Methicillin (aka meticillin) is an antibiotic that is used to treat bacterial infections caused by organisms of the genus Staphylococcus. It was developed in 1959 as a type of antibiotic called a ‘penicillinase-resistant penicillin’, which means it was modified to make it resistant to penicillinase (a bacterial enzyme that can inactivate the antimicrobial effect of the drug). Methicillin-resistant strains of bacteria were initially detected in Europe, as early as the 1960s, which eventually rendered the drug useless for clinical purposes. Some naturally-resistant strains were detected in some countries even before the use of methicillin. It is likely that these original strains initially spread through natural populations of S.aureus via horizontal transfer and recombination, which is where DNA from one organism is transferred to another organism that is not its offspring. It is thought that these original strains went on to develop into unique and diverse strains within hospitals, as a result of “selection by exposure to antibiotics and by cross-infection”. This problem still persists almost 60 years later; a strain known as Methicillin-resistant S.aureus (MRSA) is pandemic, causing infection in tens of thousands of hospital patients and healthy individuals worldwide each year. The article published by Ayliffe in 1997 reported that all MRSA strains were “currently susceptible to vancomycin or teicoplanin”, however the first reports of VRSA (vancomycin-resistant S.aureus) were reported in the US in 2002. Vancomycin was originally planned to be a last resort drug for complicated infections caused by Staph bacteria. In the span of 16 years, one of our most potent treatments was rendered useless by some strains of the bacteria.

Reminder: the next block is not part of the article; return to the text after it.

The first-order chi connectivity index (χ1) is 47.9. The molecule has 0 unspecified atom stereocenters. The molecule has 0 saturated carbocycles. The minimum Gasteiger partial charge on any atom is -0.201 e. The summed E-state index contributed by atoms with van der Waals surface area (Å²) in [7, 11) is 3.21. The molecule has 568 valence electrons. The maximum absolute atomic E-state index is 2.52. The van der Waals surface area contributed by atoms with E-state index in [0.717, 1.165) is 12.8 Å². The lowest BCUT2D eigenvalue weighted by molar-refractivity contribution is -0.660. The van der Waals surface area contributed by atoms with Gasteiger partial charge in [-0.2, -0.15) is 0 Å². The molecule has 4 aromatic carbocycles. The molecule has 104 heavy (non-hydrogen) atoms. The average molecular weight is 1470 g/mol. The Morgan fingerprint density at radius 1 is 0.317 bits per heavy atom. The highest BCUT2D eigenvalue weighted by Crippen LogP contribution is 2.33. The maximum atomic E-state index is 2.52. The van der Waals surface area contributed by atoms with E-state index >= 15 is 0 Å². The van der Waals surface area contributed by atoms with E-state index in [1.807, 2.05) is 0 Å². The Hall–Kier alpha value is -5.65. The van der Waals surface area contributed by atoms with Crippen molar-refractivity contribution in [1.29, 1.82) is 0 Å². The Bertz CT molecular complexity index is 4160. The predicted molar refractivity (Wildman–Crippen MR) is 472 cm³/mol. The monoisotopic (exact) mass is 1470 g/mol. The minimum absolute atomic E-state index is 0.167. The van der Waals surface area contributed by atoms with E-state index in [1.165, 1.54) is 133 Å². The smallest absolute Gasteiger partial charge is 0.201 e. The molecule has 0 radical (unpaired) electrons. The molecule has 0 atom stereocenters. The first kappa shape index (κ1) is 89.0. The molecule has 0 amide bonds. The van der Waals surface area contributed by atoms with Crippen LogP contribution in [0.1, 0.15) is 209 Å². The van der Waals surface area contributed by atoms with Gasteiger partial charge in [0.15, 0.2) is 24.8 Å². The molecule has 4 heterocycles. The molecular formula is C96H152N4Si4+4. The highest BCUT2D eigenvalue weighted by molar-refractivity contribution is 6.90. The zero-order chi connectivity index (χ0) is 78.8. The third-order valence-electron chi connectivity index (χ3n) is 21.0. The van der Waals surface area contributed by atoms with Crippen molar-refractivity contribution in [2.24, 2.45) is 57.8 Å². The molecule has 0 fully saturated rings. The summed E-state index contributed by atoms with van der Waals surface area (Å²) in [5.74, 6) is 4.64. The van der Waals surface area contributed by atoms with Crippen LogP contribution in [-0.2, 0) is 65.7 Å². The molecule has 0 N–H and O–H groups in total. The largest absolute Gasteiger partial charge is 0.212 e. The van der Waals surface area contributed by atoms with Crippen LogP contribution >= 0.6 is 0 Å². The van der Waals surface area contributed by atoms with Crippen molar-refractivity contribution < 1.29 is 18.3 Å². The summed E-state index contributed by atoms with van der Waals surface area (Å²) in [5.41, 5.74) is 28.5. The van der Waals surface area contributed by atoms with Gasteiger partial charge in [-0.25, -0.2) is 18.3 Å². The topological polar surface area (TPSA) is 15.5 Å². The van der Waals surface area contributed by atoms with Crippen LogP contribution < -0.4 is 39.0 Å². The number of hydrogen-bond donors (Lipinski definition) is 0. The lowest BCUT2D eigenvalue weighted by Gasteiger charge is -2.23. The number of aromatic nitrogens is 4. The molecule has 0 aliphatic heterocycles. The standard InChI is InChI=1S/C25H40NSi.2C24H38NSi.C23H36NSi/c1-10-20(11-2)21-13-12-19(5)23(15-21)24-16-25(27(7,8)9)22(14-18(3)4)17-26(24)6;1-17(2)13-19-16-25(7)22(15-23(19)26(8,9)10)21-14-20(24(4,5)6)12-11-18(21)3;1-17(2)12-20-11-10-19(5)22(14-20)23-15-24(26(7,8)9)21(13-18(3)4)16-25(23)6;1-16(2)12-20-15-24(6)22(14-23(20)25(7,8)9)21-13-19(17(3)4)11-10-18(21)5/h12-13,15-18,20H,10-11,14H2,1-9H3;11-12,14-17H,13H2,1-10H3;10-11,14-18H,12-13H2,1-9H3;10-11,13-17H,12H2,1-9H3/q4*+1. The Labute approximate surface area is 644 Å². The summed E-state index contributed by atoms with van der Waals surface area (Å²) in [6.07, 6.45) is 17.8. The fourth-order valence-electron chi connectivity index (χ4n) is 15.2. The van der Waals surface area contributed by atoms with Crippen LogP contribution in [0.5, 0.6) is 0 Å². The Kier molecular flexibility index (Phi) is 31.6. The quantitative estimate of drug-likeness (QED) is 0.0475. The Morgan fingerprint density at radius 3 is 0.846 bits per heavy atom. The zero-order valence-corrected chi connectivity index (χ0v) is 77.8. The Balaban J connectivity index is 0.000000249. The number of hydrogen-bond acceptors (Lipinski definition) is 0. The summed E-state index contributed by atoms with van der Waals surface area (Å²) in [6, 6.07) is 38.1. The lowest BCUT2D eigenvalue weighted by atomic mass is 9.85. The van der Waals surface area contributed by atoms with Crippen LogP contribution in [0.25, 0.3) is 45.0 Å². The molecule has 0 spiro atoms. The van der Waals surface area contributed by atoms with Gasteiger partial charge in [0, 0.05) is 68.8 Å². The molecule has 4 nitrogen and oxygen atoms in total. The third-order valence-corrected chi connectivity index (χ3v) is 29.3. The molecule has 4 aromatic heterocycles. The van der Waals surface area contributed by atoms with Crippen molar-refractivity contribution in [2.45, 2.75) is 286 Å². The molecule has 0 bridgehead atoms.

A bacteriophage is a virus which infects and replicates within bacteria and archaea. They are the most abundant organism within the biosphere with an estimated viral population of “greater than 1031 or approximately 10 million per cubic centimeter of any environmental niche where bacteria or archaea reside”. Bacteriophages were discovered by Frederick Twort in 1915 and independently in 1917 by Felix D’Herelle. D’Herelle observed them and realized that phages had the potential to kill bacteria that cause disease in humans, as well as in plants and animals and advocated for the use of phages as therapeutic agents pre-antibiotic era (before the discovery of penicillin). In 1933, he co-founded an institute for phage research in the Soviet Republic of Georgia. In the West, scientific efforts turned to the miraculous discovery of penicillin and research on phage therapy was abandoned. However, with the recent development of antibiotic resistance, phage therapy is regaining a lot more attention. Several reports have indicated the effectiveness of bacteriophages against pathogenic bacteria that causes infections in humans or animals via phage therapy.